Sunday, February 4: *Amherst Island Trip Report , another trip planned.

Protect Amherst Isl - protesting the wind farm

15 comments:

Olga Hebert said...

I am not a bird watcher in the sense of having a lifetime list and all that but I would have thought that anyone who had that hobby would be super respectful of and sensitive to the ways of Nature. I should have known better!

DUTA said...

I would say to people: leave the birds alone; find yourselves another hobby, another topic of interest. Birds ,animals, and other God-made creatures have the right to live peacefully, without visitors and photo flash.

Of course, if birds do damage, then by all means the matter has to be studied, to find solutions. There are birds that damage power lines, plane wings, and this requires human intervention.

Yamini MacLean said...

Hari OM
The conditions here are a bit different, but there is still the need to be 'thinking' twitchers! Always there are a handful of nit-wits who cause problems and result in causing trouble for those who act responsibly... sigh... the eternal human problem. YAM xx

Nancy J said...

I think for those who are really serious "birders" they would understand the practices, and keep their distance, keep quiet, avoid areas where the owls look for food, and behave as any good and respectable photographer should. others do not have the idea of a principle that should prevail. Do they pay a levy or fee to be there? What a wonderful story behind the link to Owl Road.

Red said...

I'm not sure how big this island is? Yes, there are many thoughtless birders who are overly aggressive in trying to get heir photo. they don't care about other people or the critters.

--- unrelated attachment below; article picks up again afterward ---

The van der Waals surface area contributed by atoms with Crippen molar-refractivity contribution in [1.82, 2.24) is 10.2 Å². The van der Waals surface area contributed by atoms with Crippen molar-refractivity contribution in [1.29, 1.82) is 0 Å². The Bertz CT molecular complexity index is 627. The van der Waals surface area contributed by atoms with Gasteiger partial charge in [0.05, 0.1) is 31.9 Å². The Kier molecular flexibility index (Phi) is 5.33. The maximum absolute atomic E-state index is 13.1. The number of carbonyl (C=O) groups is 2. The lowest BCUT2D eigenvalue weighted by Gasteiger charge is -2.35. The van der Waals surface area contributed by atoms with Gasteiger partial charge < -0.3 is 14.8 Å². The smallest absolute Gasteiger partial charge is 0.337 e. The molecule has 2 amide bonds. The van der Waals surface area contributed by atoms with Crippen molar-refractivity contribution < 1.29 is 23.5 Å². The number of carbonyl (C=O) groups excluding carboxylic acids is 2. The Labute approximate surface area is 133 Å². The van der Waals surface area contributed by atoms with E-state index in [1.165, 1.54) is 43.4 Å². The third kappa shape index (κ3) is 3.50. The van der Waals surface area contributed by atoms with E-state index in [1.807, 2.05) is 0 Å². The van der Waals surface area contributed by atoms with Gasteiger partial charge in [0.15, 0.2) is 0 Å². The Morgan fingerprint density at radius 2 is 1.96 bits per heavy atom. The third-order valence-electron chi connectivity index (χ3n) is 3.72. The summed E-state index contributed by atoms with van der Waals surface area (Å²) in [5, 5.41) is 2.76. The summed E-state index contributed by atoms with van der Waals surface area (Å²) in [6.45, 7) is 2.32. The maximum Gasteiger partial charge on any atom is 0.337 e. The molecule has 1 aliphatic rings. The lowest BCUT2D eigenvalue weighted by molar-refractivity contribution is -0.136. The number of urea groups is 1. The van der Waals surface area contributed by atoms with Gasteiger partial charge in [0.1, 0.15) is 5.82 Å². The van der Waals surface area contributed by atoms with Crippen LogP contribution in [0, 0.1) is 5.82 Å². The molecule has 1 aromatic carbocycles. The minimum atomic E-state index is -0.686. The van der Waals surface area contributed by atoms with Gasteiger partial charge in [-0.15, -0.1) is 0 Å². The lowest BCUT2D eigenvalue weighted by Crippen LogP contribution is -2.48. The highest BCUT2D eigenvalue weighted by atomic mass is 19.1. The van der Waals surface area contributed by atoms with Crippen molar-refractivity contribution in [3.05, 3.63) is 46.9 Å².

William Kendall said...

That is bothersome. I agree with you.

carol l mckenna said...

Again ~ another informative post and good to know ~ am not a birder but great info!

Happy Weekend to you,
A Shutterbug Explores,
aka (A Creative Harbor)

Thanks, too for visiting my blog ^_^ and commenting.

Authors with Advice said...

That is not good. I'm with you. I hope they know when to keep their distance.

Lady Fi said...

Gosh - that is a huge influx of visitors just to see the owls!

Phil Slade said...

It happens just the same over here Jen. We don't have Snowy Owls but most owls are now targetes for birders and toggers. "Toggers" are people who have no real interest in birds just photography. It's all become a huge problem.

What ever happened to the notion that a bird's welfare is the most important consideration?

Powell River Books said...

I just found a bird nesting in the condo garage. The droppings gave it away. I wonder what the ethic is about nest removal. Fortunately it is a few feed behind where I park, but if the other car behind me pulls too far forward I'm sure they would get hit. We have an avid birder living here. I'm sure she'll make sure we do the right thing. - Margy

Jenn Jilks said...

They don't pay a fee at all. That might make them space themselves out. I don't know how locals can be so friendly!!!!

troutbirder said...

For certain. We have a nearby junkyard in our rural woodsy neighborhood. Unaware of its colony but aware of many of our neighbors allowing their pet cats to room free and feeding the feral ones I gently voiced my concerns about the drastic decline nationwide of many native birds I got zero support in my suggestion to declaw or at least put identify collars and bells on their skilled bird killers. No response. Choosing not to involve my retired 12 gauge upland game and waterfowl gun I borrowed a raccoon trap from a dairy farmer friend. I have no objection to working cats who catch rats and mice in barns. So after witnessing several murder of birds on our deck and around our bird feeder my wife asked to think of something to do about it. My two year summer total of trapped feral and domestic cats is now 47 humanely drowned in our local pond. btw We had a beloved house cat named Simba who passed on peacfull at ag 18

Jenn Jilks said...

troutbirder, I am totally shocked. How can drowning be humane?
You couldn't have simply taken down your bird feeders? I am always amazed at the arrogance of those who think feeding birds is a human right.
I shall not visit your blog again. This is criminal.

Jenn Jilks said...

It's teeny, Red:
Area: 70 km²
Population: 450